Kodama, T, Marian, TA, Lee, H, Kodama, M, Li, J, Parmacek, MS, Jenkins, NA, Copeland, NG & Wei, Z 2019, , Proceedings of the National Academy of Sciences of the United States of America. https://doi.org/10.1073/pnas.1910413116

CRISPR-Cas9-mediated gene knockout in intestinal tumor organoids provides functional validation for colorectal cancer driver genes
Takeda, H, Kataoka, S, Nakayama, M, Ali, MAE, Oshima, H, Yamamoto, D, Park, JW, Takegami, Y, An, T, Jenkins, NA, Copeland, NG & Oshima, M 2019, , Proceedings of the National Academy of Sciences of the United States of America, vol. 116, no. 31, pp. 15635-15644. https://doi.org/10.1073/pnas.1904714116

Author Correction: A recellularized human colon model identifies cancer driver genes (Nature Biotechnology, (2016), 34, 8, (845-851), 10.1038/nbt.3586)
Chen, HJ, Wei, Z, Sun, J, Bhattacharya, A, Savage, DJ, Serda, R, Mackeyev, Y, Curley, SA, Bu, P, Wang, L, Chen, S, Cohen-Gould, L, Huang, E, Shen, X, Lipkin, SM, Copeland, NG, Jenkins, NA & Shuler, ML 2019, , Nature Biotechnology, vol. 37, no. 7, pp. 820. https://doi.org/10.1038/s41587-019-0163-6

The Roles of Initiating Truncal Mutations in Human Cancers: The Order of Mutations and Tumor Cell Type Matters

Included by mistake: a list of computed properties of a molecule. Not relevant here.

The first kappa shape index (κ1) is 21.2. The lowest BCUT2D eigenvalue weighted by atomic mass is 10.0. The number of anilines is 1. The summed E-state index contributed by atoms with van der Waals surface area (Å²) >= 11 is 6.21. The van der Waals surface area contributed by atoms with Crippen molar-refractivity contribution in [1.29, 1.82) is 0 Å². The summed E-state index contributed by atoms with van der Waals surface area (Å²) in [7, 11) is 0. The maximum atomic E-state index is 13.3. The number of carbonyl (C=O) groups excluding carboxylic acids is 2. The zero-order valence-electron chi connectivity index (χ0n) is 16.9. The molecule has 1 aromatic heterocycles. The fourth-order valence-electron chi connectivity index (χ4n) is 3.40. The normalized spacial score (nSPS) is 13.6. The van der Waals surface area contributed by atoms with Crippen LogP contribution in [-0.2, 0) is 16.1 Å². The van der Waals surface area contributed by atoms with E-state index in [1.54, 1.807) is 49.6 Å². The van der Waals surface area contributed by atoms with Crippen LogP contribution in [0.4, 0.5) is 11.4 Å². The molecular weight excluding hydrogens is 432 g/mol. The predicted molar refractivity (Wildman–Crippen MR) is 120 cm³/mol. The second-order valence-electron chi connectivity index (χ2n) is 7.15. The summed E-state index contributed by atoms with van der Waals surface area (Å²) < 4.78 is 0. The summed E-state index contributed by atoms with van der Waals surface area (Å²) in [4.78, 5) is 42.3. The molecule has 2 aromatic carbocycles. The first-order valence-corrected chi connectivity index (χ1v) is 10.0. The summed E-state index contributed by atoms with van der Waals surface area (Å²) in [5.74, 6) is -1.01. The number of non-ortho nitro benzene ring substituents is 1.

Levine, AJ, Jenkins, NA & Copeland, NG 2019, , Cancer Cell, vol. 35, no. 1, pp. 10-15. https://doi.org/10.1016/j.ccell.2018.11.009

Molecular profiling of nonalcoholic fatty liver diseaseassociated hepatocellular carcinoma using SB transposon mutagenesis
Kodama, T, Yi, J, Newberg, JY, Tien, JC, Wu, H, Finegold, MJ, Kodama, M, Wei, Z, Tamura, T, Takehara, T, Johnson, RL, Jenkins, NA & Copeland, NG 2018, , Proceedings of the National Academy of Sciences of the United States of America, vol. 115, no. 44, pp. E10417-E10426. https://doi.org/10.1073/pnas.1808968115

Creation of a myosin Va-TAP-tagged mouse and identification of potential myosin Va-interacting proteins in the cerebellum
Alexander, CJ, Wagner, W, Copeland, NG, Jenkins, NA & Hammer, JA 2018, , Cytoskeleton, vol. 75, no. 9, pp. 395-409. https://doi.org/10.1002/cm.21474

SB driver analysis: A sleeping beauty cancer driver analysis framework for identifying and prioritizing experimentally actionable oncogenes and tumor suppressors
Newberg, JY, Black, MA, Jenkins, NA, Copeland, NG, Mann, KM & Mann, MB 2018, , Nucleic Acids Research, vol. 46, no. 16, e94. https://doi.org/10.1093/nar/gky450

Stability and function of hippocampal mossy fiber synapses depend on Bcl11b/Ctip2
De Bruyckere, E, Simon, R, Nestel, S, Heimrich, B, K├Ątzel, D, Egorov, AV, Liu, P, Jenkins, NA, Copeland, NG, Schwegler, H, Draguhn, A & Britsch, S 2018, , Frontiers in Molecular Neuroscience, vol. 11, 103, pp. 103. https://doi.org/10.3389/fnmol.2018.00103

SBCDDB: Sleeping Beauty Cancer Driver Database for gene discovery in mouse models of human cancers
Newberg, JY, Mann, KM, Mann, MB, Jenkins, NA & Copeland, NG 2018, , Nucleic Acids Research, vol. 46, no. D1, pp. D1011-D1017. https://doi.org/10.1093/nar/gkx956